And for this reader at least, the telling is MORE the point than the tale itself. You’ll see what I mean if you stick with this novel. I watched (?) imagined (?) my own rating for this book go from a very solid ★★☆☆☆ to a full ★★★★★ during the course of the read.

    The story is set in the early 1900’s: the narrator is an idle American - John Dowell - recently married to an upwardly mobile Connecticut girl (…”where as you know, they are more old-fashioned than even the inhabitants of Cranford, England…”) and moved to England where they meet the Ashburnhams. It is a tale of broken hearts - both figuratively and literally! In fact, Ford’s original title was “The saddest story I have ever heard” but, his publisher was not enamored and so it is kept in the opening sentence. Edward Ashburnham is a British soldier - and by all accounts a ‘good’ one and the central character in the story. Watch how your own opinions dramatically change about virtually all of the characters during the read as it is ‘unpeeled’. Read it - I'll bet you’ll like it.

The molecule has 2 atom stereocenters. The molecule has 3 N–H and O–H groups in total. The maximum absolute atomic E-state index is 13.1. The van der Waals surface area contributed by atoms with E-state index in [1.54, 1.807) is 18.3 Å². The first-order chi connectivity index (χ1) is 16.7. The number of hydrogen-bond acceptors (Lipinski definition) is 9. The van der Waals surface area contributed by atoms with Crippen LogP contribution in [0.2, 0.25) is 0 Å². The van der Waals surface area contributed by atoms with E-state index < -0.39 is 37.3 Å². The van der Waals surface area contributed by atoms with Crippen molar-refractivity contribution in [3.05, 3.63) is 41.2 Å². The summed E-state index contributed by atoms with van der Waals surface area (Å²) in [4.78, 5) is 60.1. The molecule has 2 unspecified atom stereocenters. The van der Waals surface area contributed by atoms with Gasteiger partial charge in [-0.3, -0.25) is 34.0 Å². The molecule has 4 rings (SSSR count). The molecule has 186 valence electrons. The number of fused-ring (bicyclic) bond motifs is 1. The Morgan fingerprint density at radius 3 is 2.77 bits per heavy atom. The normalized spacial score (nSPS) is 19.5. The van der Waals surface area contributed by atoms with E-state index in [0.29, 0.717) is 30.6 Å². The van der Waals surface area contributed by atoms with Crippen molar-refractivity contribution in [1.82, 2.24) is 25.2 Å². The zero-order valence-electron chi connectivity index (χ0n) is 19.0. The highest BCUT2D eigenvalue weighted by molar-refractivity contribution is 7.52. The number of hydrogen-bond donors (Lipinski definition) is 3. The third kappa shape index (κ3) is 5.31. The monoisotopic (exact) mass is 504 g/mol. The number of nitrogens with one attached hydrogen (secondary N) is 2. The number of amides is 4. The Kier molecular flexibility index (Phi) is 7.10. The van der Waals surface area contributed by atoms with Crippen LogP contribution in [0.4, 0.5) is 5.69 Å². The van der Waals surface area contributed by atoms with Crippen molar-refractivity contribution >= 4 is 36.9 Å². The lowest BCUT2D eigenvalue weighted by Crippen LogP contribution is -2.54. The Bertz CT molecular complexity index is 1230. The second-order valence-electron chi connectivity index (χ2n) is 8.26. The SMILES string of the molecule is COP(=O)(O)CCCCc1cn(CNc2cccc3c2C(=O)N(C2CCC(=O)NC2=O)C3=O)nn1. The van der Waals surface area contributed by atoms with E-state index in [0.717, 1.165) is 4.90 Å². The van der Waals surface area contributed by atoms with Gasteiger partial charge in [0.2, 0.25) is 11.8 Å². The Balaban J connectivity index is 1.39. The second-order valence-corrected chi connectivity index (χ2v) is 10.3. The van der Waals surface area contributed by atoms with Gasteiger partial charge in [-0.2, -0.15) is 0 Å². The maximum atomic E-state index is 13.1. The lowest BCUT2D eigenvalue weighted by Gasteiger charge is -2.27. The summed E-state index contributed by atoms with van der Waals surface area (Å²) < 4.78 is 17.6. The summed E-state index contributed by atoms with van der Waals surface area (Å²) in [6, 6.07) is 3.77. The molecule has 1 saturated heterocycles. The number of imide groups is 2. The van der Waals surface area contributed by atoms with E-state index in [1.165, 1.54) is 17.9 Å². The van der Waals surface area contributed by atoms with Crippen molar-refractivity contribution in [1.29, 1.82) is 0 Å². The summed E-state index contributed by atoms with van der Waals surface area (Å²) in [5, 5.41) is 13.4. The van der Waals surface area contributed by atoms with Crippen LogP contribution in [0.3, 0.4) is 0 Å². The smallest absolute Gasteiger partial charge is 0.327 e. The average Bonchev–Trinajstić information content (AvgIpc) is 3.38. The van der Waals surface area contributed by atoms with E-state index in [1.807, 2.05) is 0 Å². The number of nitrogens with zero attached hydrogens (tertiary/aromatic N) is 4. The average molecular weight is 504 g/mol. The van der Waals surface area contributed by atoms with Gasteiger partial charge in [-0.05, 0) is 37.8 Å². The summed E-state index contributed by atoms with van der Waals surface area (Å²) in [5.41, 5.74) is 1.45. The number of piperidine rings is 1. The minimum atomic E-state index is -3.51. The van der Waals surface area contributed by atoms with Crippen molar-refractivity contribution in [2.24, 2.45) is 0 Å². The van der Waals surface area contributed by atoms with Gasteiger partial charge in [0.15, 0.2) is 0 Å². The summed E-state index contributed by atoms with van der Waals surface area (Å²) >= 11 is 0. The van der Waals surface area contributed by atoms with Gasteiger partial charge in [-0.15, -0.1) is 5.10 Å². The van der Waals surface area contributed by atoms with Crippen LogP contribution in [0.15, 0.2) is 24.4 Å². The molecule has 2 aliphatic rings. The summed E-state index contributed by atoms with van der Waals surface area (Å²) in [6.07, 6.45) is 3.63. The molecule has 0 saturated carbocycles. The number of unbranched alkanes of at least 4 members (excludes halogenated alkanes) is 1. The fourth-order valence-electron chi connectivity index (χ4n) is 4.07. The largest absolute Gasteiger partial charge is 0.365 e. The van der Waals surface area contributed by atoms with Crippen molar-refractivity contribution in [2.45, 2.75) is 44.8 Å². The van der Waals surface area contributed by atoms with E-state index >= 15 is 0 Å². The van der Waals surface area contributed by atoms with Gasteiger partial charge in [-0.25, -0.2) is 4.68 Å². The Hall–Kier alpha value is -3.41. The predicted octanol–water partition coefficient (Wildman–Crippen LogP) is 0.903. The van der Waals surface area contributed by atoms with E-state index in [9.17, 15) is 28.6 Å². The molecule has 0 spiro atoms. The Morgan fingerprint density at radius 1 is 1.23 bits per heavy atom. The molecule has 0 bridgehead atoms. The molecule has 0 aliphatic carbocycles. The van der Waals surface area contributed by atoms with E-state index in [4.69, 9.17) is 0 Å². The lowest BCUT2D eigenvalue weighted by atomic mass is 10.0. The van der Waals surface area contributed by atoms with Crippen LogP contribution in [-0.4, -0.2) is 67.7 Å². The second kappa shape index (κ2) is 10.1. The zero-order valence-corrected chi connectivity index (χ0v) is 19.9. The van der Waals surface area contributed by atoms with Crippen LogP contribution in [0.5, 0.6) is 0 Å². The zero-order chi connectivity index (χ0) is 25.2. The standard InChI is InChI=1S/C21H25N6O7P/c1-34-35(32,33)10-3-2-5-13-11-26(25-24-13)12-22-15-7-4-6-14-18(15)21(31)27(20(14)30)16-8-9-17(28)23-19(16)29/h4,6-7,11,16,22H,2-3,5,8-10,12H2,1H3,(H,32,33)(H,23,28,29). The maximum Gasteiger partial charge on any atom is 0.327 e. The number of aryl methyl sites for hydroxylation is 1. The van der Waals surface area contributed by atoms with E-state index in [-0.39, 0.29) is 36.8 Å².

• I see that this book has many mixed reviews. I can also see why; it's pretty unusual. Let me just say before I go on that I read this book because it was on the MLA's list of the 100 best books of the 20th century, and I'm glad I did.

    I'm not going to summarize the book. If you're looking here, at this old obscure book, then you probably know about it somewhat already. What I am going to say is that I gave this book five stars because it was unlike anything I'd encountered before.

    The writing is lively, quirky, and eccentric at times, yes. The writing also jumps around, from past to present to past again, almost randomly. And reading this book doesn't really leave one with a great sense of hope. These are all good reasons for someone to not like a novel. So why did I like it?